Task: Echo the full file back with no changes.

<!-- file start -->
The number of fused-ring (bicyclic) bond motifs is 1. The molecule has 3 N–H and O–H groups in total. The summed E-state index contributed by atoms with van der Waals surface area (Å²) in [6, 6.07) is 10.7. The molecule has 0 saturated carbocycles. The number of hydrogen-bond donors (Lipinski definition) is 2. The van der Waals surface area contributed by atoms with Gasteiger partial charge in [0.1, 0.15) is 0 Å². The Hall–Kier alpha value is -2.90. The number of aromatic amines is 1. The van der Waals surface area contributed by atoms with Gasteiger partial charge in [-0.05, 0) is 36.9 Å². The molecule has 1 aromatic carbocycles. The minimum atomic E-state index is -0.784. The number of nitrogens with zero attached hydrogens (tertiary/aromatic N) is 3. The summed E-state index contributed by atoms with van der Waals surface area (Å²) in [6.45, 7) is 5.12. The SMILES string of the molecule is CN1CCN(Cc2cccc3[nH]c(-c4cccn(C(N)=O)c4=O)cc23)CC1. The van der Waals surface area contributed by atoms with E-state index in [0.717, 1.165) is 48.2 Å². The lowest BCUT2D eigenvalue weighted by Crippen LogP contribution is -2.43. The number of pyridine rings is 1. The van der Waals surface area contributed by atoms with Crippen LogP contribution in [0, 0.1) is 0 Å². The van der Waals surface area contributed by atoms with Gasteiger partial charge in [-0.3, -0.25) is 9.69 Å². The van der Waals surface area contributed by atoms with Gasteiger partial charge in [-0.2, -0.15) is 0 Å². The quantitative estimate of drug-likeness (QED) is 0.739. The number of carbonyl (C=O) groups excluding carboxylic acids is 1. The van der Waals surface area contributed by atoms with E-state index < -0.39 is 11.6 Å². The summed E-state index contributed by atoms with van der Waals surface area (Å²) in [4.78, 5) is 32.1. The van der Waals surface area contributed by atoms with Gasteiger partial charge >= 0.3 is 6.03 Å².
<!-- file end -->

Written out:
The number of fused-ring (bicyclic) bond motifs is 1. The molecule has 3 N–H and O–H groups in total. The summed E-state index contributed by atoms with van der Waals surface area (Å²) in [6, 6.07) is 10.7. The molecule has 0 saturated carbocycles. The number of hydrogen-bond donors (Lipinski definition) is 2. The van der Waals surface area contributed by atoms with Gasteiger partial charge in [0.1, 0.15) is 0 Å². The Hall–Kier alpha value is -2.90. The number of aromatic amines is 1. The van der Waals surface area contributed by atoms with Gasteiger partial charge in [-0.05, 0) is 36.9 Å². The molecule has 1 aromatic carbocycles. The minimum atomic E-state index is -0.784. The number of nitrogens with zero attached hydrogens (tertiary/aromatic N) is 3. The summed E-state index contributed by atoms with van der Waals surface area (Å²) in [6.45, 7) is 5.12. The SMILES string of the molecule is CN1CCN(Cc2cccc3[nH]c(-c4cccn(C(N)=O)c4=O)cc23)CC1. The van der Waals surface area contributed by atoms with E-state index in [0.717, 1.165) is 48.2 Å². The lowest BCUT2D eigenvalue weighted by Crippen LogP contribution is -2.43. The number of pyridine rings is 1. The van der Waals surface area contributed by atoms with Crippen LogP contribution in [0, 0.1) is 0 Å². The van der Waals surface area contributed by atoms with Gasteiger partial charge in [-0.3, -0.25) is 9.69 Å². The van der Waals surface area contributed by atoms with Gasteiger partial charge in [-0.2, -0.15) is 0 Å². The quantitative estimate of drug-likeness (QED) is 0.739. The number of carbonyl (C=O) groups excluding carboxylic acids is 1. The van der Waals surface area contributed by atoms with E-state index < -0.39 is 11.6 Å². The summed E-state index contributed by atoms with van der Waals surface area (Å²) in [4.78, 5) is 32.1. The van der Waals surface area contributed by atoms with Gasteiger partial charge >= 0.3 is 6.03 Å².